Contains spoilers for Two Days, One Night
As a foreign language arthouse film, Two Days, One Night arguably attracts a certain type of audience: one who, at the very least, has gone to the trouble of finding out the thrust of the story in order to decide whether or not to see it. So it's fair to suggest that most people watching the film in a cinema know that it concerns Cotillard's character, Sandra, struggling to get her job back by pleading with her workmates to convince them to forego their bonus.
What, then, does that audience think when the words "suicide attempt" appear on screen as a warning about the film's content, alongside the BBFC's '15' certificate, mere seconds before it starts? I can't speak for everyone, but my own thoughts went something along the lines of: "Oh right, so at some point things will get so bad that Sandra will try to kill herself. I'll just sit here with that information stored away, waiting for it to happen, shall I? THANKS A RUDDY BUNCH, THE BBFC."
Also it turns out her husband was dead all along
Maybe I'm overreacting, but to me this seems like a counterproductive measure by our friends at 3 Soho Square. Of course it's important to protect sensitive viewers from potentially upsetting material, but is the 15 certificate alone not enough to warn audiences of "adult themes"?
The BBFC's new Classification Guidelines, which are the result of a lengthy public consultation, have the following to say about suicide:
"Portrayals of potentially dangerous behaviour (especially relating to hanging, suicide and self-harm) which children and young people may potentially copy, will be cut if a higher classification is not appropriate."In the case of Two Days, One Night, that higher classification was deemed appropriate and the film was passed uncut with a 15 certificate. Some time ago the BBFC introduced BBFCinsight, a feature on their website which goes into detail about why a given film was passed with a given certificate, and so if you want to know precisely why Two Days, One Night is a 15 you can find out here. Now I have no problem with this, and in fact have used BBFCinsight a few times to answer the concerns of friends who want to take their kids to the cinema but don't want them to be subjected to, for example, domestic abuse, animal cruelty or Shia Labeouf.
But with that information available online, is it also necessary to summarise it in cinemas on the black card when it reveals crucial plot details? The "suicide attempt" warning also appears in the summary at the top of Two Days, One Night's BBFC page, making it even easier to have your experience spoiled:
"the specific details of the event - i.e. exactly who the suicide attempt concerned, where it occurred in the film and other details - are not mentioned."But let's be honest: an audience who knows what Two Days, One Night is about doesn't have to make a herculean leap of reasoning to infer that it's probably the character undergoing an emotionally turbulent 48 hours who will, at some point, give up in the most final way. What's more, the suicide isn't attempted for a good hour or so, so no matter how successful or not Sandra is in persuading her colleagues to give up their bonus so she can earn a living, we spend two-thirds of the running time waiting for her to hit rock bottom. The emotional impact of the journey we're on, which is at the heart of the film's success, is lessened by the knowledge of what's to come.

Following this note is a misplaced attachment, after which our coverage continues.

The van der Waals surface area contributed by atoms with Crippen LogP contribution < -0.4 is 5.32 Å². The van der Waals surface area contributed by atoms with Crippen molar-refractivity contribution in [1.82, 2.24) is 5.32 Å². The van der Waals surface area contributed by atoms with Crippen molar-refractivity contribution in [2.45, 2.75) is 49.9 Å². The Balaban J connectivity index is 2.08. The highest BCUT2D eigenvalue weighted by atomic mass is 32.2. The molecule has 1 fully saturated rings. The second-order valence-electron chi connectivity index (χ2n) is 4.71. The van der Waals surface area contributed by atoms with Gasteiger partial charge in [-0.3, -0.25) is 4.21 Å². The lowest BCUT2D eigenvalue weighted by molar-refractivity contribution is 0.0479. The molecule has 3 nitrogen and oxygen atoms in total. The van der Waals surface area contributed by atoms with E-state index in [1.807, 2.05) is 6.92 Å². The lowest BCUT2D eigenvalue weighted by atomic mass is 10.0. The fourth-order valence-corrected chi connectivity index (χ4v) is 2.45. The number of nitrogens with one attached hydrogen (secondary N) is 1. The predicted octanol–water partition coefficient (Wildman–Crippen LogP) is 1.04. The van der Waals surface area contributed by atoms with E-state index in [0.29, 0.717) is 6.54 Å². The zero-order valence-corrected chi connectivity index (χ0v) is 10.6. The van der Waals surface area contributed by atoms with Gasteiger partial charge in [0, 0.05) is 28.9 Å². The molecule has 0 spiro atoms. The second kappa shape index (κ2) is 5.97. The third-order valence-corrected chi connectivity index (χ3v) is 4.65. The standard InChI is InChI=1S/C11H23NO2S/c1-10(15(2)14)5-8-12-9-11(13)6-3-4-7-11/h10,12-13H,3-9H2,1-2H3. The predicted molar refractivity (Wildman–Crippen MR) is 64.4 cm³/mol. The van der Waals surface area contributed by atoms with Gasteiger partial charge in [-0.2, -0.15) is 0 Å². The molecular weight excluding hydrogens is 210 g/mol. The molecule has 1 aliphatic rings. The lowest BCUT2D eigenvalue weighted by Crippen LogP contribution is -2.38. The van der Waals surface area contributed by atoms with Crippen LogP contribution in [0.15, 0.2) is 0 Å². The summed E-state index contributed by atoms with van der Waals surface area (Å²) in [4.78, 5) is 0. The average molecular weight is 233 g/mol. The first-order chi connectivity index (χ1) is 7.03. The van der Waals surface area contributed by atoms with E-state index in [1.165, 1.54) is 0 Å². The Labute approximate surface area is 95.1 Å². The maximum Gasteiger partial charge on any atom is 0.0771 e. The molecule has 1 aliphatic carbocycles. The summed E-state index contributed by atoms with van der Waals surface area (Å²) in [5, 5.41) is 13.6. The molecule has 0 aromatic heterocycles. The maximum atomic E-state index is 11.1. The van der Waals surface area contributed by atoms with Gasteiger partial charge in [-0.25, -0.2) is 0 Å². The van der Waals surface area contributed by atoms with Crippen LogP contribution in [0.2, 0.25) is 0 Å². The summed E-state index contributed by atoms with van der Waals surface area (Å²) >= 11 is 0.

The BBFC are very keen to trumpet BBFCinsight, and even commissioned this cheery video to promote it:
You'll notice the video posits that we already live "in a world overloaded with information", and that BBFCinsight exists "so that you can get the lowdown, then sit down, relax and enjoy the film." I'd be tempted to argue that, in the case of Two Days, One Night, the BBFC have overloaded the audience with more unnecessary information, and have in fact negatively affected our capacity to relax and enjoy the film.
I don't want to appear insensitive towards the issues the BBFC are attempting to address here, and I'm not for a moment suggesting that the mass enjoyment of a film is more important than the prevention of even one suicide. But I'd be fascinated to know exactly how many people, after arranging a trip out to the cinema, buying their tickets and popcorn and taking their seats, made the decision to get up and leave with seconds to go before the film starts based entirely on the information given on the black card. I'd hazard a guess that it's approximately zero, while the muttering that immediately followed the certificate's appearance in the Curzon Soho last week suggests that the number of people browned off by the appearance of an unavoidable plot spoiler is significantly higher.